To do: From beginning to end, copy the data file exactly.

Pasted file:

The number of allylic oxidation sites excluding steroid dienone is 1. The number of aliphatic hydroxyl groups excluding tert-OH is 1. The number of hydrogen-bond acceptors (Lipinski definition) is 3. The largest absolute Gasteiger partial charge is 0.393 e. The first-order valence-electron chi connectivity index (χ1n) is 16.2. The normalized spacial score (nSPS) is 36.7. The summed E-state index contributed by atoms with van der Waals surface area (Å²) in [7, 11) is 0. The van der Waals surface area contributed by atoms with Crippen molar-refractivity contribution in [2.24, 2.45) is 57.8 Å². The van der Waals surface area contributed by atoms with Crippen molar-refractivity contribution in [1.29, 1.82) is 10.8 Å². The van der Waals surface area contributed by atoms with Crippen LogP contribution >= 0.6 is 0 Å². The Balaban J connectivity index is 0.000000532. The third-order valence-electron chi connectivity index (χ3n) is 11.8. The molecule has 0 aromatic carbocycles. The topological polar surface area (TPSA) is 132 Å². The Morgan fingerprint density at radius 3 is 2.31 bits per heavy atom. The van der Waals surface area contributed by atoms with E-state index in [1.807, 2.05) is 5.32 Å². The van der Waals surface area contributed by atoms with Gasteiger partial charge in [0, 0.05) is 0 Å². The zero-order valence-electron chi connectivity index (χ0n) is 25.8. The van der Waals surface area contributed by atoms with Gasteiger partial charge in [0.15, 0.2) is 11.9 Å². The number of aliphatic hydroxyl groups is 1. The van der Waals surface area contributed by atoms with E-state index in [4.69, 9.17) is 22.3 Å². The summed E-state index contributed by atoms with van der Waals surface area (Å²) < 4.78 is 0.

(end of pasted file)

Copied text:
The number of allylic oxidation sites excluding steroid dienone is 1. The number of aliphatic hydroxyl groups excluding tert-OH is 1. The number of hydrogen-bond acceptors (Lipinski definition) is 3. The largest absolute Gasteiger partial charge is 0.393 e. The first-order valence-electron chi connectivity index (χ1n) is 16.2. The normalized spacial score (nSPS) is 36.7. The summed E-state index contributed by atoms with van der Waals surface area (Å²) in [7, 11) is 0. The van der Waals surface area contributed by atoms with Crippen molar-refractivity contribution in [2.24, 2.45) is 57.8 Å². The van der Waals surface area contributed by atoms with Crippen molar-refractivity contribution in [1.29, 1.82) is 10.8 Å². The van der Waals surface area contributed by atoms with Crippen LogP contribution >= 0.6 is 0 Å². The Balaban J connectivity index is 0.000000532. The third-order valence-electron chi connectivity index (χ3n) is 11.8. The molecule has 0 aromatic carbocycles. The topological polar surface area (TPSA) is 132 Å². The Morgan fingerprint density at radius 3 is 2.31 bits per heavy atom. The van der Waals surface area contributed by atoms with E-state index in [1.807, 2.05) is 5.32 Å². The van der Waals surface area contributed by atoms with Gasteiger partial charge in [0, 0.05) is 0 Å². The zero-order valence-electron chi connectivity index (χ0n) is 25.8. The van der Waals surface area contributed by atoms with Gasteiger partial charge in [0.15, 0.2) is 11.9 Å². The number of aliphatic hydroxyl groups is 1. The van der Waals surface area contributed by atoms with E-state index in [4.69, 9.17) is 22.3 Å². The summed E-state index contributed by atoms with van der Waals surface area (Å²) < 4.78 is 0.